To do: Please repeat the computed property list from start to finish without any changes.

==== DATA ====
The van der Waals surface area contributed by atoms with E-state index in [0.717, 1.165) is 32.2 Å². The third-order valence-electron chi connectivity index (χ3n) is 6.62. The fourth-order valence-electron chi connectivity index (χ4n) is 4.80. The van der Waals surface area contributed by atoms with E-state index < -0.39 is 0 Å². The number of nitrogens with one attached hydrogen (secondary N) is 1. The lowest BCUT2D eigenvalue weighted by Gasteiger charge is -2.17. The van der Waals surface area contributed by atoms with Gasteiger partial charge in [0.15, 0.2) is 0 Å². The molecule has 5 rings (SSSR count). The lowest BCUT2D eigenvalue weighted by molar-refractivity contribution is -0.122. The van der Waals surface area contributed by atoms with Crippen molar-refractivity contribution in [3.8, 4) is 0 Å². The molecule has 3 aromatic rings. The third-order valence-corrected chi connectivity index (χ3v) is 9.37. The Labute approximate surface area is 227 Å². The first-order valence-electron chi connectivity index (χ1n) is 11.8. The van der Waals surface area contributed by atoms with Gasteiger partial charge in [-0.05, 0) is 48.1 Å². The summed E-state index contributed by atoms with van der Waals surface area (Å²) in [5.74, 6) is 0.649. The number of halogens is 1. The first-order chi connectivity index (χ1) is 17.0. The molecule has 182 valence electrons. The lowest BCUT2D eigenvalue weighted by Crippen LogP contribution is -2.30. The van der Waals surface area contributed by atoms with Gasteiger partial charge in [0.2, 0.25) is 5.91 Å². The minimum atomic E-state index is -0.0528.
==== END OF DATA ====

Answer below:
The van der Waals surface area contributed by atoms with E-state index in [0.717, 1.165) is 32.2 Å². The third-order valence-electron chi connectivity index (χ3n) is 6.62. The fourth-order valence-electron chi connectivity index (χ4n) is 4.80. The van der Waals surface area contributed by atoms with E-state index < -0.39 is 0 Å². The number of nitrogens with one attached hydrogen (secondary N) is 1. The lowest BCUT2D eigenvalue weighted by Gasteiger charge is -2.17. The van der Waals surface area contributed by atoms with Gasteiger partial charge in [0.15, 0.2) is 0 Å². The molecule has 5 rings (SSSR count). The lowest BCUT2D eigenvalue weighted by molar-refractivity contribution is -0.122. The van der Waals surface area contributed by atoms with Crippen molar-refractivity contribution in [3.8, 4) is 0 Å². The molecule has 3 aromatic rings. The third-order valence-corrected chi connectivity index (χ3v) is 9.37. The Labute approximate surface area is 227 Å². The first-order valence-electron chi connectivity index (χ1n) is 11.8. The van der Waals surface area contributed by atoms with Gasteiger partial charge in [-0.05, 0) is 48.1 Å². The summed E-state index contributed by atoms with van der Waals surface area (Å²) in [5.74, 6) is 0.649. The number of halogens is 1. The first-order chi connectivity index (χ1) is 17.0. The molecule has 182 valence electrons. The lowest BCUT2D eigenvalue weighted by Crippen LogP contribution is -2.30. The van der Waals surface area contributed by atoms with Gasteiger partial charge in [0.2, 0.25) is 5.91 Å². The minimum atomic E-state index is -0.0528.